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March 18, 2011

The full Moon climbs high across the sky tonight, casting a chilly glow on the penultimate night of winter. It's a beautiful sight, but one with a downside. The moonlight overpowers the view of many of the stars, leaving only the brightest to shine through.

Among those are two that form a wide triangle with the Moon tonight: Regulus, which is well above the Moon as darkness falls, and Denebola, a little closer to the Moon's left. Both are in the constellation Leo -- Regulus at the lion's heart, and Denebola at its tail.

Denebola's a fairly close neighbor as stars go -- only about 36 light-years away. Even so, the fact that we can see it at all means that Denebola is quite bright -- more than 10 times brighter than the Sun.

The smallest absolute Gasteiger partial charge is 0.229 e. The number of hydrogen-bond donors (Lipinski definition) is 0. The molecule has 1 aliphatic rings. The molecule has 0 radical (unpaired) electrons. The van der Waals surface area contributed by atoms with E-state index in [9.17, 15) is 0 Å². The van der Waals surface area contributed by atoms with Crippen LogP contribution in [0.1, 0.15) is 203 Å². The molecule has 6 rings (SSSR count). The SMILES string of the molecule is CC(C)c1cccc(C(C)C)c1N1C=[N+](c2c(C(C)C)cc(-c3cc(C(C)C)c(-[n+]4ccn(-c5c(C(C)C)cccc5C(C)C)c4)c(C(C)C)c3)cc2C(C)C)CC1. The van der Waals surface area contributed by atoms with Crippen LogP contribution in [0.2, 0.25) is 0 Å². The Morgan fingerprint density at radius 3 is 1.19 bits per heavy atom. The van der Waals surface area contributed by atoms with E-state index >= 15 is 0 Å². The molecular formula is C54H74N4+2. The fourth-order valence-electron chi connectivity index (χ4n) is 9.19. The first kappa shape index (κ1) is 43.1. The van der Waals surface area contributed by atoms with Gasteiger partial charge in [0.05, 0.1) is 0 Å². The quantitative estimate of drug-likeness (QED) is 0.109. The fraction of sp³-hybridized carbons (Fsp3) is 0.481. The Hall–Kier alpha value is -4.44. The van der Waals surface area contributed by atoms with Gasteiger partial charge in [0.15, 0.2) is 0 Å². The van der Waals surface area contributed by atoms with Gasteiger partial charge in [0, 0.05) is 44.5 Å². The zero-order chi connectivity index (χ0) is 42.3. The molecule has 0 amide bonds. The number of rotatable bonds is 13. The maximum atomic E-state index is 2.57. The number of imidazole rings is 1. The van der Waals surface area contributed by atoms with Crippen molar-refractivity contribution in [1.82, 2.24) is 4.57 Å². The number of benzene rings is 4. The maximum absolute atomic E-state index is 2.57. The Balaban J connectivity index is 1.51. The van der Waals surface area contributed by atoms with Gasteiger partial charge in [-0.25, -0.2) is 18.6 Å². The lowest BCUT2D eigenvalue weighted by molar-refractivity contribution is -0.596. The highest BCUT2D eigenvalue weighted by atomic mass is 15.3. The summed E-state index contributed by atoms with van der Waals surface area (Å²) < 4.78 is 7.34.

Denebola's brightness is a product of its mass. The star is about twice as heavy as the Sun, so it "fuses" the hydrogen in its core at a much faster rate. That makes the star's surface thousands of degrees hotter than the Sun's. The combination of high temperature and large size makes Denebola outshine the Sun and all but a few percent of all the stars in the Milky Way galaxy.

Denebola is surrounded by a disk of dust grains. It may be supplied with fresh material by collisions between small planet-building bodies. So far, no one has seen any evidence of planets around the star, although they can't be ruled out, either. Astronomers continue to hunt for companions to our bright stellar neighbor.


Script by Damond Benningfield, Copyright 2011


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